My understanding is that the bulk of an axon is myelinated, greatly adding to the efficiency of transmitting action potentials. However, the axon terminals are not myelinated. I'm wondering if the energy of an action potential is divided among the various branched terminals of an axon and, if so, how it's divided. For the purpose of this question, I think it's safe to assume that an action potential loses no energy while travelling down the main myelinated part of an axon.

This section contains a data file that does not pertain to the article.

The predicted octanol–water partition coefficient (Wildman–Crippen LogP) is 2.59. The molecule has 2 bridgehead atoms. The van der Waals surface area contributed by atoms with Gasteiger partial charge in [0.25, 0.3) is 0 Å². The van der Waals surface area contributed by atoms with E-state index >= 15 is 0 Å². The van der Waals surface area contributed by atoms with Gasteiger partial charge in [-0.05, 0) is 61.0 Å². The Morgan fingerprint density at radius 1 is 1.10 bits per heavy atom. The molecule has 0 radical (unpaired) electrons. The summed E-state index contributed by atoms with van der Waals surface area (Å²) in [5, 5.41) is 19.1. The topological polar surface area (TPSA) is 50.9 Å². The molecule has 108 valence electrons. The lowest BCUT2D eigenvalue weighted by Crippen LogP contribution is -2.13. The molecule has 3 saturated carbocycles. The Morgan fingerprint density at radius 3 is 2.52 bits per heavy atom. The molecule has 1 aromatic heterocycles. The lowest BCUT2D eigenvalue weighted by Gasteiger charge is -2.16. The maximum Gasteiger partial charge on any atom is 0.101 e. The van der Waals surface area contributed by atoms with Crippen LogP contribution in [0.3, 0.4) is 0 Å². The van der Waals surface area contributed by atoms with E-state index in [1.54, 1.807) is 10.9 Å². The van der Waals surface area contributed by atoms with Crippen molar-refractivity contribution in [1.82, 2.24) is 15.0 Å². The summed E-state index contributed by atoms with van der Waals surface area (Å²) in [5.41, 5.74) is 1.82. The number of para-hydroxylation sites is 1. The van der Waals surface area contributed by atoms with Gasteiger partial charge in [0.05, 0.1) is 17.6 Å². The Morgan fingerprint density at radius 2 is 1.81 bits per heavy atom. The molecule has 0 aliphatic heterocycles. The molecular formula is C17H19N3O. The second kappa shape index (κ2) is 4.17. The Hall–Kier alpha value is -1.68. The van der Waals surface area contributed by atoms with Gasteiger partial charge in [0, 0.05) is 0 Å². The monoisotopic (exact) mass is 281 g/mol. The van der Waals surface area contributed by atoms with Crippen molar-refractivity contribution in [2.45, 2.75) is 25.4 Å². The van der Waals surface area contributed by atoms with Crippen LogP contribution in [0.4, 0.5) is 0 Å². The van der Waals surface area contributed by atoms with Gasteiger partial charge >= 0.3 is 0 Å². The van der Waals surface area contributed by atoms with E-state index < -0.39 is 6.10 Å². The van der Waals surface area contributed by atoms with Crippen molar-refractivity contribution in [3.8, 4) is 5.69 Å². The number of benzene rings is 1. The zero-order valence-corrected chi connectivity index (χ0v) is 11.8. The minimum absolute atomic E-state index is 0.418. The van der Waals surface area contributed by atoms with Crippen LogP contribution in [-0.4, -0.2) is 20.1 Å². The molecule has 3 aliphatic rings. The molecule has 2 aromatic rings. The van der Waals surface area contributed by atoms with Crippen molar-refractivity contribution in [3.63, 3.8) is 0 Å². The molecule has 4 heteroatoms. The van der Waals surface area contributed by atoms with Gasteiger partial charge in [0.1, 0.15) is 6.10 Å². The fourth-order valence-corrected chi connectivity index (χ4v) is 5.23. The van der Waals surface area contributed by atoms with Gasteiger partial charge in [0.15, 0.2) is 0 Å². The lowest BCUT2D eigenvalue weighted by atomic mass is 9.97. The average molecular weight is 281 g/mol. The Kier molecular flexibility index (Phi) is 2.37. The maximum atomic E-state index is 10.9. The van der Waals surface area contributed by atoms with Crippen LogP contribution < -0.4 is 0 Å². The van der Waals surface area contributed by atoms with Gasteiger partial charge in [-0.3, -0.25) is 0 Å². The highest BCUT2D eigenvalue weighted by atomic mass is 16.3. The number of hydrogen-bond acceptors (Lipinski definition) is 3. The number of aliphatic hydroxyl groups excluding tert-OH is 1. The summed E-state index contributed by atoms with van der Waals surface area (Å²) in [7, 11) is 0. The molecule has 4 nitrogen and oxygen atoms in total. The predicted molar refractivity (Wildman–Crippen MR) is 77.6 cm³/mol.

From my understanding, no, this is not the case:
action potentials, in the axon terminal(s) and other non-myelinated areas, travel like a wave, thus activating all terminals with the same starting energy.
You may be interested in the Wikipedia article on
Neurotransmission. Unfortunately, a few of the citation links on that page are dead, but it should offer some good material anyway.